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Lupus anticoagulants (LA) were first detected in patients with systemic lupus erythematosus (SLE) in 1952 by Conley and Hartmann.1 They identified patients in whom the activated partial thromboplastin time (APTT) was prolonged and which did not correct on the addition of normal plasma. Although Conley and Hartmann's original description was in association with a haemorrhagic disorder, subsequent reports from the 1960s highlighted patients with thrombotic events in the presence of LA.2 The term ‘lupus anticoagulant’ was introduced by Feinstein and Rapaport in 1972.3 It has, however, caused some confusion because LA tend to be procoagulant in vivo, and most people who test positive for LA do not meet criteria for a diagnosis of SLE.4
LA are a subset of antiphospholipid antibodies (aPL) which also include anticardiolipin antibodies (aCL) and anti-β2 glycoprotein-I (anti-β2GPI) antibodies among others. The clinical significance of these antibodies is their association with venous or arterial thrombosis, or recurrent fetal loss. This association constitutes the antiphospholipid antibody syndrome (APS) for which there are revised classification criteria published in 2006.5 Some features not included in the classification criteria are associated with APS and are more commonly seen in children than adults. These include immune-mediated thrombocytopenia, haemolytic anaemia, migraine, chorea and epilepsy.6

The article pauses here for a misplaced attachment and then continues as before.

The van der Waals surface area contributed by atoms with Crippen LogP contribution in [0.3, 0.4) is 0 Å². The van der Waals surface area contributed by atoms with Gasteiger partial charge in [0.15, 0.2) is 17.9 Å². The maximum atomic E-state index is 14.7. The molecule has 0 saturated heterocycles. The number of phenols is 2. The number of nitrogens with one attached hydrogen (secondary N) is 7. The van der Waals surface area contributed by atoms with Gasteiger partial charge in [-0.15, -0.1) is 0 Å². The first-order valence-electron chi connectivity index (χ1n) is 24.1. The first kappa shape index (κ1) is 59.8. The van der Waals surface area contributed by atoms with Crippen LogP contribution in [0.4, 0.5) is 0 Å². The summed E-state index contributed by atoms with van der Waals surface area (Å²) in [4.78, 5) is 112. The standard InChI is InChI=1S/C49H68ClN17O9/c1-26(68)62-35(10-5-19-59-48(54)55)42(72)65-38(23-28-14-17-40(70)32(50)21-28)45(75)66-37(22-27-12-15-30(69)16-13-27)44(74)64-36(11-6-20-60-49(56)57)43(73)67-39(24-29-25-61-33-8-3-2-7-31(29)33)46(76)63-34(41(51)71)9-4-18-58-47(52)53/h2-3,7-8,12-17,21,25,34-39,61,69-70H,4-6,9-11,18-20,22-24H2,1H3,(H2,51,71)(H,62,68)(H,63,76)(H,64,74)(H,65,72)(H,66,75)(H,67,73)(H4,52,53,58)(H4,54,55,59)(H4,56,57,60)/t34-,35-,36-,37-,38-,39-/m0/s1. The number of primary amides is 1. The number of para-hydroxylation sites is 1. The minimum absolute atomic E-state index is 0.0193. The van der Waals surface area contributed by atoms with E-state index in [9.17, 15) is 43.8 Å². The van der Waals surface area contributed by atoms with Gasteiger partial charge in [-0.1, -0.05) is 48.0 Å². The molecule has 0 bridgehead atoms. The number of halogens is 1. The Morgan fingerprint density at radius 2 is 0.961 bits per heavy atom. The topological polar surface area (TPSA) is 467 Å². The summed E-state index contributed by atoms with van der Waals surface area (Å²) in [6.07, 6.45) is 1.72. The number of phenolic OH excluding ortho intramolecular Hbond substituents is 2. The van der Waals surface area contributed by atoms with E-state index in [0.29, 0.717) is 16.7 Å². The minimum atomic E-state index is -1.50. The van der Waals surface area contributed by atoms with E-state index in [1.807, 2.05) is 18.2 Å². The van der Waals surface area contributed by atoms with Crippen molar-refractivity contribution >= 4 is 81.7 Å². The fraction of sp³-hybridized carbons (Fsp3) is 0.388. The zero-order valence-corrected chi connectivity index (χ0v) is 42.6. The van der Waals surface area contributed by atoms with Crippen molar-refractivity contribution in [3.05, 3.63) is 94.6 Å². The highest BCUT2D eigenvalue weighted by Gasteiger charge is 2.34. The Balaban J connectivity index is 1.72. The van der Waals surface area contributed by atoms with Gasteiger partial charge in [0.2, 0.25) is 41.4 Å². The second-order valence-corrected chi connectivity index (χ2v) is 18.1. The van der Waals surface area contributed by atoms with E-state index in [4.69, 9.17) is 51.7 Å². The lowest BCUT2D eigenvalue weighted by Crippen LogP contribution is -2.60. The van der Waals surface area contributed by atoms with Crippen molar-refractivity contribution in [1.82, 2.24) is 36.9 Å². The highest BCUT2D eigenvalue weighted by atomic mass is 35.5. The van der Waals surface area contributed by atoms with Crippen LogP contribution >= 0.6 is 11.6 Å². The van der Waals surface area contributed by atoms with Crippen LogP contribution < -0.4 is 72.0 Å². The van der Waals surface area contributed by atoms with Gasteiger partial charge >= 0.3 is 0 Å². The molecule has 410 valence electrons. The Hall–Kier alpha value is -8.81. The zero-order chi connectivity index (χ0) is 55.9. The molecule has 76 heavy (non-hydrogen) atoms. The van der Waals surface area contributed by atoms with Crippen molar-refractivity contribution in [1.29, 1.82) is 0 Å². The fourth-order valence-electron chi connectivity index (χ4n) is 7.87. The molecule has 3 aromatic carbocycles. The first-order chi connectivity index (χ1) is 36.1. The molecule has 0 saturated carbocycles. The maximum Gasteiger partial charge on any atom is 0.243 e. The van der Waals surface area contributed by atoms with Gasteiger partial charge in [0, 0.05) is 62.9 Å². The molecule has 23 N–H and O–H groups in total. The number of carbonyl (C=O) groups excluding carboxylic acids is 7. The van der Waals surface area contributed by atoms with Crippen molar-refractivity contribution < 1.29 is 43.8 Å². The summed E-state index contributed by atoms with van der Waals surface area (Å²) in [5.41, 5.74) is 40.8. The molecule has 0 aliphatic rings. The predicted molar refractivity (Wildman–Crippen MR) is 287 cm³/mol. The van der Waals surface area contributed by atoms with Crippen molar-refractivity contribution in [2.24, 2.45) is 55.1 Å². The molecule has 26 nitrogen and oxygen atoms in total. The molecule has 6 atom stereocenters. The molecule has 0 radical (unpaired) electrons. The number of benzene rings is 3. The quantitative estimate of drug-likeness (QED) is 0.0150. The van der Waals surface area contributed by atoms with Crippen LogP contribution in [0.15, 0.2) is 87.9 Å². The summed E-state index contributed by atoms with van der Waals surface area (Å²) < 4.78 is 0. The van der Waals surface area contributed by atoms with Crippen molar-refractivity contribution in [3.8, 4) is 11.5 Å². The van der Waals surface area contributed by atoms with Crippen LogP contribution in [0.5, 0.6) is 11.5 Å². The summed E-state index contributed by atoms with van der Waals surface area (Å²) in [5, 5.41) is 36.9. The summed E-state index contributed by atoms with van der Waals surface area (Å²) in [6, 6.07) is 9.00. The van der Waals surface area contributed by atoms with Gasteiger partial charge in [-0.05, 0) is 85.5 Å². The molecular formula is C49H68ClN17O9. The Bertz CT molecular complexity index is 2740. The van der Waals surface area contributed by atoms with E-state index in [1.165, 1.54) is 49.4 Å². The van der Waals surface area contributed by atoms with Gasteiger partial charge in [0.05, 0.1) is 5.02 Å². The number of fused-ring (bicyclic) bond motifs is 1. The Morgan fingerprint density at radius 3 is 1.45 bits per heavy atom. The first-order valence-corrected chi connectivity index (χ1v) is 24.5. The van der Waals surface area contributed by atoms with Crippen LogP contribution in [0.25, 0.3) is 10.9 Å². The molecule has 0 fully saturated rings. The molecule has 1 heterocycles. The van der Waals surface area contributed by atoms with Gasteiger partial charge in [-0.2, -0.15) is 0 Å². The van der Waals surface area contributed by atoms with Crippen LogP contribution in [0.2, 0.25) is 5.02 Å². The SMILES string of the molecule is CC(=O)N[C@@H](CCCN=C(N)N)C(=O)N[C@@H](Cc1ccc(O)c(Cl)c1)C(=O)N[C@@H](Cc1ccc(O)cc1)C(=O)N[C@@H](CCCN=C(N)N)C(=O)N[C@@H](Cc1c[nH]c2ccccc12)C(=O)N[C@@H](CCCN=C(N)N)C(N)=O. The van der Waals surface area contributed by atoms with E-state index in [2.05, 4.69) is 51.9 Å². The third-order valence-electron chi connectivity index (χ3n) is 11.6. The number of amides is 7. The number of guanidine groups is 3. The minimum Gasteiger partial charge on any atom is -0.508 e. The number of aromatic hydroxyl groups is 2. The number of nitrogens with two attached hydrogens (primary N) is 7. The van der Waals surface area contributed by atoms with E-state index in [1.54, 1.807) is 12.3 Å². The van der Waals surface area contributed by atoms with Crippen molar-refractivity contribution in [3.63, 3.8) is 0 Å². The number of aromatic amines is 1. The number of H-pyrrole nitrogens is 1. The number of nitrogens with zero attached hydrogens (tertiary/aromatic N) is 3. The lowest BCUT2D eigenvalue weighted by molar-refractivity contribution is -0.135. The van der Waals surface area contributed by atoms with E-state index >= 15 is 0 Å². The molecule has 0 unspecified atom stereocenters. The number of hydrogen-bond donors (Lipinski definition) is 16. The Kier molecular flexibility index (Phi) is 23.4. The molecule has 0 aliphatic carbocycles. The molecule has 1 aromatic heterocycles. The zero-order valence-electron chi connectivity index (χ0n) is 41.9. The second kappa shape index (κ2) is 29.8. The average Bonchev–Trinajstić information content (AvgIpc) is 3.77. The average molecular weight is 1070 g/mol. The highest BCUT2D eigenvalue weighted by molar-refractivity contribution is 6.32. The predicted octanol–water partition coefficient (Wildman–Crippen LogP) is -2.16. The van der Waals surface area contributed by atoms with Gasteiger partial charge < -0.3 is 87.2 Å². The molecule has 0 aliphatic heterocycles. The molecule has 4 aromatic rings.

This paper aims to highlight which children should be tested for LA, and the significance of LA if they are detected.
Physiological background (what are LA and what do they do?)
LA are a mixture of different immunoglobulins (IgG and IgM) that bind to various protein-phospholipid complexes.4 Targets include β2GPI, prothrombin, protein C and S and factor XI among others.7 In common with other antibodies, LA are produced by B lymphocytes. In the context of SLE, there is a generalised increase in production of autoantibodies. The reasons for production of LA in other contexts are …
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